Filippo (Giordano) Bruno was born in Nola, Italy in 1548. His father was Giovanni Bruno, a soldier, and his mother was Fraulissa Savolino. In 1561, he enrolled in school at the Monastery of Saint Domenico, best known for its famous member, Thomas Aquinas. Around this time, he took the name Giordano Bruno and within a few years had become a priest of the Dominican Order.Giordano Bruno was a brilliant, if eccentric, philosopher, but the life of a Dominican priest in the Catholic Church apparently didn’t suit him. He left the order in 1576 and started wandering Europe as a traveling philosopher, lecturing in various universities. His chief claim to fame was the Dominican memory techniques he taught, bringing him to the attention of royalty, including King Henry III of France and Elizabeth I of England. His memory enhancement techniques, described in his book “The Art of Memory” are still used today.

Though outspoken, and perhaps, not truly appreciated while in the Dominican Order, his troubles truly began around 1584 with the publication of his book “Dell Infinito, universo e mondi” (“Of Infinity, the Universe, and the World”). Being a philosopher and not an astronomer, Giordano Bruno would not have even warranted our attention if not for this book and the consequences of it.

Hearing the ideas of Copernicus about the nature of the universe sent Giordano Bruno into a veritable frenzy of philosophical thought. If the Earth was not the center of the universe, and all those stars clearly seen in the night sky were also suns, then there must exist an infinite number of earths in the universe, inhabited with other beings like ourselves.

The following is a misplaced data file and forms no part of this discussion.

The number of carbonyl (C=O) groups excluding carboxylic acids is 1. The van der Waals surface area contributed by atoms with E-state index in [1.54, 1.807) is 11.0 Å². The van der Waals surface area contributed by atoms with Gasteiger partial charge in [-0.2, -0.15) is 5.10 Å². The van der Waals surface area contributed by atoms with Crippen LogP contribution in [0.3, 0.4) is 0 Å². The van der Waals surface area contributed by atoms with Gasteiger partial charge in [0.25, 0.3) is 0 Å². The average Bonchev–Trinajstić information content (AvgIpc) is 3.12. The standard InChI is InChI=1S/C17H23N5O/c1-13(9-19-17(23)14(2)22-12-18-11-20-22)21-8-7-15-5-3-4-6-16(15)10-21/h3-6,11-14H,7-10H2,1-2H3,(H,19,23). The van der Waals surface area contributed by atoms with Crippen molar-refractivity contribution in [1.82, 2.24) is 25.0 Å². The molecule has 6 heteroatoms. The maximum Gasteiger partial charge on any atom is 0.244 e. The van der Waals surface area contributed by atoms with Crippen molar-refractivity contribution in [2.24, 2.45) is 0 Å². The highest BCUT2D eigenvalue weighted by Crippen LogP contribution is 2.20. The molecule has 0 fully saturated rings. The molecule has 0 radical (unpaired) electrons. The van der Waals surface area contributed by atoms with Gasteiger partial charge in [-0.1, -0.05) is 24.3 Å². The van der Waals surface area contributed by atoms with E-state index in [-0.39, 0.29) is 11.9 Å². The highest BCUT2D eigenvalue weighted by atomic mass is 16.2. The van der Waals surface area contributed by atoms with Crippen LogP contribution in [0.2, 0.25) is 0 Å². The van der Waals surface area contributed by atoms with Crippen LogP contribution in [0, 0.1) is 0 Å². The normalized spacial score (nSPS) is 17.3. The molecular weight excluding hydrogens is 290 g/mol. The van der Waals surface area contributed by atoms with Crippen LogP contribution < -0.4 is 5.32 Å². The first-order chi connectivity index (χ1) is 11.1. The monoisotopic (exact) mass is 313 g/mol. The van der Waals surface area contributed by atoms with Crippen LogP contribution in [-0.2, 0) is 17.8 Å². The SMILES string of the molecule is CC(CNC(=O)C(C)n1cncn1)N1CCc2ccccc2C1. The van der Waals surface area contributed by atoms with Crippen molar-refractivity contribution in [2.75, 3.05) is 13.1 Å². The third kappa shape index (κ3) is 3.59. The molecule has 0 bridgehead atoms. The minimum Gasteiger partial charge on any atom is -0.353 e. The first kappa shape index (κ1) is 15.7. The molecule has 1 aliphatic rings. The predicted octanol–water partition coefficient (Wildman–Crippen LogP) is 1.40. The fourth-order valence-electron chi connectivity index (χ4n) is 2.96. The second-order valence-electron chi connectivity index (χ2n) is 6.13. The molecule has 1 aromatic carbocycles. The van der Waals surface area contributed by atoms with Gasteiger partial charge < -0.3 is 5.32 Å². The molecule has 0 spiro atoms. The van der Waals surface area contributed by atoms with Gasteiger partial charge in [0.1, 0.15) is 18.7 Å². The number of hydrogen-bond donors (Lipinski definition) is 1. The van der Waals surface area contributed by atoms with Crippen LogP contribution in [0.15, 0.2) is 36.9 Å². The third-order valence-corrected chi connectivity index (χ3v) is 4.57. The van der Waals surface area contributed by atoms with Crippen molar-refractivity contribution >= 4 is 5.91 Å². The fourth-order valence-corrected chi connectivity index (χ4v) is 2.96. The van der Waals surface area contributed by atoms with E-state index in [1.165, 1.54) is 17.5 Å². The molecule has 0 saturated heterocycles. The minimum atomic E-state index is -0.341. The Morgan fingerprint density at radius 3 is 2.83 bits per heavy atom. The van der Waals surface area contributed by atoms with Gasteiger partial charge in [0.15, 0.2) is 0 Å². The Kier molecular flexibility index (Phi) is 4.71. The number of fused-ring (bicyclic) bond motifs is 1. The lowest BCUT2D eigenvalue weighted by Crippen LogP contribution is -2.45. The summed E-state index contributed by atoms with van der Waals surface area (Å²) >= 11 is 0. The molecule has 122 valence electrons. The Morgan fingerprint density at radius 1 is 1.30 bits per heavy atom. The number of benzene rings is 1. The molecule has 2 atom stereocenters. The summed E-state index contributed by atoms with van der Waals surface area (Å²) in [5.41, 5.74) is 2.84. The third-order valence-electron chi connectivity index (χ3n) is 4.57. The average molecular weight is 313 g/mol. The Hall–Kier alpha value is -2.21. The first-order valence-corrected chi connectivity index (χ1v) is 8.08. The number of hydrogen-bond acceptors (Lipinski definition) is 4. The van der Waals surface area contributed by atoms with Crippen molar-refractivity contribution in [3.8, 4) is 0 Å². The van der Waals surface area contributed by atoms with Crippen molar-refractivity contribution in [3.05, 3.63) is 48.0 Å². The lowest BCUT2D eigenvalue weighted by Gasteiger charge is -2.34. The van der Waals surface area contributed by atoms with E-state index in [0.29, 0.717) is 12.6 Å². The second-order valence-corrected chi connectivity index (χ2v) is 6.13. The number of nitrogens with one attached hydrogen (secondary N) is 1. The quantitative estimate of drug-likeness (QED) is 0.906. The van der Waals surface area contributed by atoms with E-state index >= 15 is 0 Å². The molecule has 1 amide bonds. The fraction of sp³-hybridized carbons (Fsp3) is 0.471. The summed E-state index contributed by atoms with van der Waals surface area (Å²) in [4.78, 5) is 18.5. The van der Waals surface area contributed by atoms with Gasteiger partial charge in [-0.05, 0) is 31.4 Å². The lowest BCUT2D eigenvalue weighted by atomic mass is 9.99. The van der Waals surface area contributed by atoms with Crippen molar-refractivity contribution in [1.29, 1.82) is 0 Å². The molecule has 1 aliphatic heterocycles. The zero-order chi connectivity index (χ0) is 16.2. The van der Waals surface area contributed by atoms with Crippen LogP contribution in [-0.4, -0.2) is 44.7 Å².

This idea about the universe did not sit well with the Catholic Church. They lured Giordano Bruno to Rome with the promise of a job, where he was immediately turned over to the Inquisition and charged with heresy.

Giordano Bruno spent the next eight years in chains in the Castel Sant’Angelo, where he was routinely tortured and interrogated until his trial. Despite this, he remained unrepentant, stating to his Catholic Church judge, Jesuit Cardinal Robert Bellarmine, “I neither ought to recant, nor will I.” Even a death sentence handed down by the Catholic Church did not change his attitude as he defiantly told his accusers, “In pronouncing my sentence, your fear is greater than mine in hearing it.”

Immediately after the death sentence was handed down, Giordano Bruno’s jaw was clamped shut with an iron gag, his tongue was pierced with an iron spike and another iron spike was driven into his palate. On February 19, 1600, he was driven through the streets of Rome, stripped of his clothes and burned at the stake.

Visit this fine astronomy website...

Amateur Astronomers Organisation , Kerala India

Giordano Bruno--conference of 2003 now in print

Giordano Bruno--visionary?...a new book

1 comment:

Justin R. said...

It's interesting to note today that many Catholics don't even count Bruno as having being executed for scientific beliefs, but always emphasise the mystical component of his "heresy." Therefore he can be classified as a pure heretic on religious grounds to the faithful. But it so often seems that the dividing line in those days between religious, mystic, occultist, and natural philosopher weren't so clear cut. He's someone I have to read up on.
Koestler in The Sleepwalkers states that the situation was far more political with Galileo, compounded by his conning the Holy Office when they asked to proofread his work to be published. He hoodwinked them, tying them up with technical jargon I believe. But it still seems that the Church and the scientific division in the Jesuits fully acepted the heliocentric model but it couldn't be explicitly stated in face of dogma, only treated as no more than a "hypothesis."